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Environ Sci Technol. 2008 Mar 15;42(6):1938-43.

Assessing the impact of nanomaterials on anaerobic microbial communities.

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School of Civil Engineering, Purdue University, West Lafayette, Indiana 47907-2051, USA.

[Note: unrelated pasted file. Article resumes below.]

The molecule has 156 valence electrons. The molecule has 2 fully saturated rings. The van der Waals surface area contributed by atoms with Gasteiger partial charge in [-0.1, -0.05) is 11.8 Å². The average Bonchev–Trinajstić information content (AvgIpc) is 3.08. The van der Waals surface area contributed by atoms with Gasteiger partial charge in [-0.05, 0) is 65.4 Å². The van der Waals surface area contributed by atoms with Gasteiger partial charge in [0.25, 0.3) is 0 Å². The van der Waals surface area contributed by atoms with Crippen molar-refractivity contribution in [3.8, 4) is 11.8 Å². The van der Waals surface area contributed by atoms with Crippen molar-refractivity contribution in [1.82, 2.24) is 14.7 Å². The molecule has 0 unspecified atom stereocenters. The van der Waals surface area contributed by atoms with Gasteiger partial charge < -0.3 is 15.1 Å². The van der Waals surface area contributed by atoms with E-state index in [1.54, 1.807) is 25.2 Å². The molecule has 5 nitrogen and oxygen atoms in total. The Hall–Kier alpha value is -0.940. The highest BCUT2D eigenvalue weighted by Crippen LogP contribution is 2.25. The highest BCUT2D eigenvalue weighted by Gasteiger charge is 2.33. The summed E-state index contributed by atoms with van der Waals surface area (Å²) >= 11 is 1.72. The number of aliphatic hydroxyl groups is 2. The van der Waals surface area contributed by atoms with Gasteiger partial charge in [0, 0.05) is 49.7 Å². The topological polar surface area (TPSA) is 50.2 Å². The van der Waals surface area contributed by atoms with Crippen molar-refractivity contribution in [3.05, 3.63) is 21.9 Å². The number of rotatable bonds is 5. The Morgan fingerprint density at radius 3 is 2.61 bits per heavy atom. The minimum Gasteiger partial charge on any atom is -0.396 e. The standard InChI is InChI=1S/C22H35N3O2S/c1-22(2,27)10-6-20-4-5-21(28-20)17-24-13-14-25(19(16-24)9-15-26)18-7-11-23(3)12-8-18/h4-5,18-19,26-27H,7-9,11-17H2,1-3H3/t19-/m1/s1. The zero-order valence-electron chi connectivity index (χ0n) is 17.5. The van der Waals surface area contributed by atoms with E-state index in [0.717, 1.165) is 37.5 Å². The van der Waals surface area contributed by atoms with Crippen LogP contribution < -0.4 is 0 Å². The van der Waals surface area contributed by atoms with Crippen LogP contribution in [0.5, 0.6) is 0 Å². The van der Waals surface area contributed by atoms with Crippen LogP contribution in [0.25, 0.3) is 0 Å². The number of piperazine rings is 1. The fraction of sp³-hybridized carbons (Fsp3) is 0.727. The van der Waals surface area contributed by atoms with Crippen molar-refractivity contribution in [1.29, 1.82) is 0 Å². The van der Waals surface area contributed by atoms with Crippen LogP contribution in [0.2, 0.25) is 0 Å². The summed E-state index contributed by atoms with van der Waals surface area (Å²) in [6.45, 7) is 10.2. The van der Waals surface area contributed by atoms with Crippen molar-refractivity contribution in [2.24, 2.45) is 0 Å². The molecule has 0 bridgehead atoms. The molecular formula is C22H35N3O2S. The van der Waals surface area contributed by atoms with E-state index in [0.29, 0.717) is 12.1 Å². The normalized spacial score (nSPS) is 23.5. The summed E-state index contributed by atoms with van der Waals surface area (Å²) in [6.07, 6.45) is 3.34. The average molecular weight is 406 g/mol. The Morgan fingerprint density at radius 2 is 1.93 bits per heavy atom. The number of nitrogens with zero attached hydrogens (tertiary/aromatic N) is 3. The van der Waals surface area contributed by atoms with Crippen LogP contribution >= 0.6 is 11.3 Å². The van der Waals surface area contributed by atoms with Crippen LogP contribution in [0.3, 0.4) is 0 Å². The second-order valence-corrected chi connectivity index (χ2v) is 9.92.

As the technological benefits of nanotechnology begin to rapidly move from laboratory to large-scale industrial application, release of nanomaterials to the environment is inevitable. Little is known about the fate and effects of nanomaterials in nature. Major environmental receptors of nanomaterials will be soil, sediment, and biosolids from wastewater treatment. Analysis of anaerobic microbial activity and communities provides needed information about the effects of nanoparticles in certain environments. In this study, biosolids from anaerobic wastewater treatment sludge were exposed to fullerene (C60) in order to model an environmentally relevant discharge scenario. Activity was assessed by monitoring production of CO2 and CH4. Changes in community structure were monitored by denaturing gradient gel electrophoresis (DGGE), using primer sets targeting the small subunit rRNA genes of Bacteria, Archaea, and Eukarya. Findings suggest that C60 fullerenes have no significant effect on the anaerobic community over an exposure period of a few months. This conclusion is based on the absence of toxicity indicated by no change in methanogenesis relative to untreated reference samples. DGGE results show no evidence of substantial community shifts due to treatment with C60, in any subset of the microbial community.

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